As Europa League games take place on Thursdays, competing clubs see their Saturday league games moved back. If your club competes with Europa League entrants bear this in mind and cross-check to see if your club meets them on a European weekend – see all 2013/14 Europa League fixtures.
If they do, there’s a very good chance it will be moved to Sunday. In past seasons, that meant 3pm kick-offs although even that seems up in the air now with games like Swansea City v Stoke City kicking off at 4.10pm.
You should also bear in mind there’s no 100% guarantee that fixtures after Europa League match days will take place on the Sunday. Other factors could still override that (TV choosing the game for a Monday night or policing decisions) so it’s best to double check.
The Europa League issue is most likely to affect top-flight clubs although it’s not unknown for Championship sides to find themselves in European competition, as Wigan Athletic have this season, and Birmingham City/Millwall in recent memory. Back to top.
Almost every season at least one team finds it has a backlog of fixtures thanks to cup runs, European matches, or games previously abandoned due to bad weather. This can lead to games being shuffled around and it needn’t even be your team, keep a close eye on opponent’s results and upcoming fixtures too. As well as your club’s official site, fans’ forums, and local papers can be a good resource for possible fixture permutations. Back to top.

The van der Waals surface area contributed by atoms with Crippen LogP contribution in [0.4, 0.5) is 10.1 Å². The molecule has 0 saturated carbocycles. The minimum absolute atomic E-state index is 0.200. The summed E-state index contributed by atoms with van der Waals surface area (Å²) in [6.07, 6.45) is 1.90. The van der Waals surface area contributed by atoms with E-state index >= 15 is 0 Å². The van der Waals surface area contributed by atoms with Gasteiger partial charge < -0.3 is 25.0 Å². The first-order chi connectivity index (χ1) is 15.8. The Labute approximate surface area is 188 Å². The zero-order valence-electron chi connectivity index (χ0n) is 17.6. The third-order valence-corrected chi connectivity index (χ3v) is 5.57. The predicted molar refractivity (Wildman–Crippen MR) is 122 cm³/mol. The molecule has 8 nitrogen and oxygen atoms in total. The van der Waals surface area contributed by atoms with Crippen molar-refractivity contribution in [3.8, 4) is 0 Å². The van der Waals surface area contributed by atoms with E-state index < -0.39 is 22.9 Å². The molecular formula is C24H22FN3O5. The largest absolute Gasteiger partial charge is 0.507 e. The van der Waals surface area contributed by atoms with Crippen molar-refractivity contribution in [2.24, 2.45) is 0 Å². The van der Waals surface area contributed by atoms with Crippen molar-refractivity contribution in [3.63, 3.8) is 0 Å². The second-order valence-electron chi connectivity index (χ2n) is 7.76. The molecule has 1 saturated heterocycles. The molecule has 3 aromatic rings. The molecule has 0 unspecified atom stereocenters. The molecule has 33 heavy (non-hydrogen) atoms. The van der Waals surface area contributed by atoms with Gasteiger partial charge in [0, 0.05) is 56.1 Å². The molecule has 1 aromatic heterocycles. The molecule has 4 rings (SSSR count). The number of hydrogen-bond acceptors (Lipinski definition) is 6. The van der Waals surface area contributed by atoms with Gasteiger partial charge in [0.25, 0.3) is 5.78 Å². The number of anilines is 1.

“High risk” games
It’s not unknown for police to request that “high risk” games are moved on public order grounds. A common example might be a 3pm kick-off changed to midday, the theory being that “risk” supporters have less time to drink and cause aggro pre-match. When the fixtures come out your local derby might be publicised as a Saturday 3pm kick-off but there’s no guarantee it’ll stay that way. Back to top.
Alternatively, two local rivals might both be drawn at home in a cup competition on the same day. If this happens, beware, as there’s a good chance the police will request that one of the fixtures is moved. Even if a club has publicly announced a date, it’s not unknown for all parties (clubs, police, football authorities, Safety Advisory Groups) to backtrack and move the fixture after police advice.
A recent example of that was the League Cup match between Sunderland and Southampton. Ten days after the Capital One Cup fixture was confirmed on both clubs’ websites it was moved on police advice because Newcastle United were also playing at home on the same evening. Unsurprisingly this didn’t go down well with fans, particularly those who faced one of the longer round-trips in British football.
We’ve even heard of decisions relating to fixtures/local rivalries being decided on the toss of a coin! Plymouth Argyle’s 3rd round tie at Port Vale was moved back 24 hours to avoid Port Vale/Stoke City playing home games on the same day. Argyle fans left facing a near 500 mile round-trip on a Sunday were less than amused. Back to top.